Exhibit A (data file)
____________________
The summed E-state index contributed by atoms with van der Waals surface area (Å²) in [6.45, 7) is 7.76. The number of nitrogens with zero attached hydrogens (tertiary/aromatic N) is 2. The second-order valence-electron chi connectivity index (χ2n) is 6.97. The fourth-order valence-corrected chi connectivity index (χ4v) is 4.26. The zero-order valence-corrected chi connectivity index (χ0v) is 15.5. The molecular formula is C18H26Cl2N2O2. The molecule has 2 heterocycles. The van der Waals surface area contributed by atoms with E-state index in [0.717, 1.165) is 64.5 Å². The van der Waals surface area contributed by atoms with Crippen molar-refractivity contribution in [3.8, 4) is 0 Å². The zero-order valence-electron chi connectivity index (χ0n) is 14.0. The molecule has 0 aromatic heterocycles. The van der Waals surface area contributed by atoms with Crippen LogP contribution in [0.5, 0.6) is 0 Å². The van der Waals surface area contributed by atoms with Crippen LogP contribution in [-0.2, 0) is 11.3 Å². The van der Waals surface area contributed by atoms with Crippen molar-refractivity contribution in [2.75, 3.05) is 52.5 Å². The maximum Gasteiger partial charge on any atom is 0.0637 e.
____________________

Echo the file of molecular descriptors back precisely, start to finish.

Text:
The summed E-state index contributed by atoms with van der Waals surface area (Å²) in [6.45, 7) is 7.76. The number of nitrogens with zero attached hydrogens (tertiary/aromatic N) is 2. The second-order valence-electron chi connectivity index (χ2n) is 6.97. The fourth-order valence-corrected chi connectivity index (χ4v) is 4.26. The zero-order valence-corrected chi connectivity index (χ0v) is 15.5. The molecular formula is C18H26Cl2N2O2. The molecule has 2 heterocycles. The van der Waals surface area contributed by atoms with E-state index in [0.717, 1.165) is 64.5 Å². The van der Waals surface area contributed by atoms with Crippen molar-refractivity contribution in [3.8, 4) is 0 Å². The zero-order valence-electron chi connectivity index (χ0n) is 14.0. The molecule has 0 aromatic heterocycles. The van der Waals surface area contributed by atoms with Crippen LogP contribution in [0.5, 0.6) is 0 Å². The van der Waals surface area contributed by atoms with Crippen LogP contribution in [-0.2, 0) is 11.3 Å². The van der Waals surface area contributed by atoms with Crippen molar-refractivity contribution in [2.75, 3.05) is 52.5 Å². The maximum Gasteiger partial charge on any atom is 0.0637 e.